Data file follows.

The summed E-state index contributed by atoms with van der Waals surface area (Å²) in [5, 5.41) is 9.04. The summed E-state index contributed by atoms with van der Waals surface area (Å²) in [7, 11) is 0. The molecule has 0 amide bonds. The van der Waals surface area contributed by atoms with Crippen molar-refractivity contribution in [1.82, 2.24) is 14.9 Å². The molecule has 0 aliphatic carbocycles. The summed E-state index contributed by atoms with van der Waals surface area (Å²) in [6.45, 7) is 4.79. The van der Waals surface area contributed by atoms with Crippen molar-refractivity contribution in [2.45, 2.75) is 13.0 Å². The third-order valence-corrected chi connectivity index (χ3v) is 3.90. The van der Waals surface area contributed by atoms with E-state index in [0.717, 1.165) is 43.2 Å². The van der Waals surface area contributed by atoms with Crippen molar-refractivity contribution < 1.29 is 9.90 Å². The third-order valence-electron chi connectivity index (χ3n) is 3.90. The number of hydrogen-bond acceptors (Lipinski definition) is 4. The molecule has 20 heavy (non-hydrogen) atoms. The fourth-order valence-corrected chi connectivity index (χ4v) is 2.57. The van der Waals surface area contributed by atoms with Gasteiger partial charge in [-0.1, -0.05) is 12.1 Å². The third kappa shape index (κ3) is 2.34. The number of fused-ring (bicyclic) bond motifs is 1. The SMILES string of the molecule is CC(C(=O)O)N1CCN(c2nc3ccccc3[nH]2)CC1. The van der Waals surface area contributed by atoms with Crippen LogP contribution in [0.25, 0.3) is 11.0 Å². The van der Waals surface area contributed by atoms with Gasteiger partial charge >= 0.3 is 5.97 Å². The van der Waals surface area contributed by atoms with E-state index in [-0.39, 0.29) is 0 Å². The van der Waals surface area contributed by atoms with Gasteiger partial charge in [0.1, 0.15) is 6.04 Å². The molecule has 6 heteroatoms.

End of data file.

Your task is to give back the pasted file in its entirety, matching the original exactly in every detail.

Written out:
The summed E-state index contributed by atoms with van der Waals surface area (Å²) in [5, 5.41) is 9.04. The summed E-state index contributed by atoms with van der Waals surface area (Å²) in [7, 11) is 0. The molecule has 0 amide bonds. The van der Waals surface area contributed by atoms with Crippen molar-refractivity contribution in [1.82, 2.24) is 14.9 Å². The molecule has 0 aliphatic carbocycles. The summed E-state index contributed by atoms with van der Waals surface area (Å²) in [6.45, 7) is 4.79. The van der Waals surface area contributed by atoms with Crippen molar-refractivity contribution in [2.45, 2.75) is 13.0 Å². The third-order valence-corrected chi connectivity index (χ3v) is 3.90. The van der Waals surface area contributed by atoms with E-state index in [0.717, 1.165) is 43.2 Å². The van der Waals surface area contributed by atoms with Crippen molar-refractivity contribution < 1.29 is 9.90 Å². The third-order valence-electron chi connectivity index (χ3n) is 3.90. The number of hydrogen-bond acceptors (Lipinski definition) is 4. The molecule has 20 heavy (non-hydrogen) atoms. The fourth-order valence-corrected chi connectivity index (χ4v) is 2.57. The van der Waals surface area contributed by atoms with Gasteiger partial charge in [-0.1, -0.05) is 12.1 Å². The third kappa shape index (κ3) is 2.34. The number of fused-ring (bicyclic) bond motifs is 1. The SMILES string of the molecule is CC(C(=O)O)N1CCN(c2nc3ccccc3[nH]2)CC1. The van der Waals surface area contributed by atoms with Crippen LogP contribution in [0.25, 0.3) is 11.0 Å². The van der Waals surface area contributed by atoms with Gasteiger partial charge >= 0.3 is 5.97 Å². The van der Waals surface area contributed by atoms with E-state index in [-0.39, 0.29) is 0 Å². The van der Waals surface area contributed by atoms with Gasteiger partial charge in [0.1, 0.15) is 6.04 Å². The molecule has 6 heteroatoms.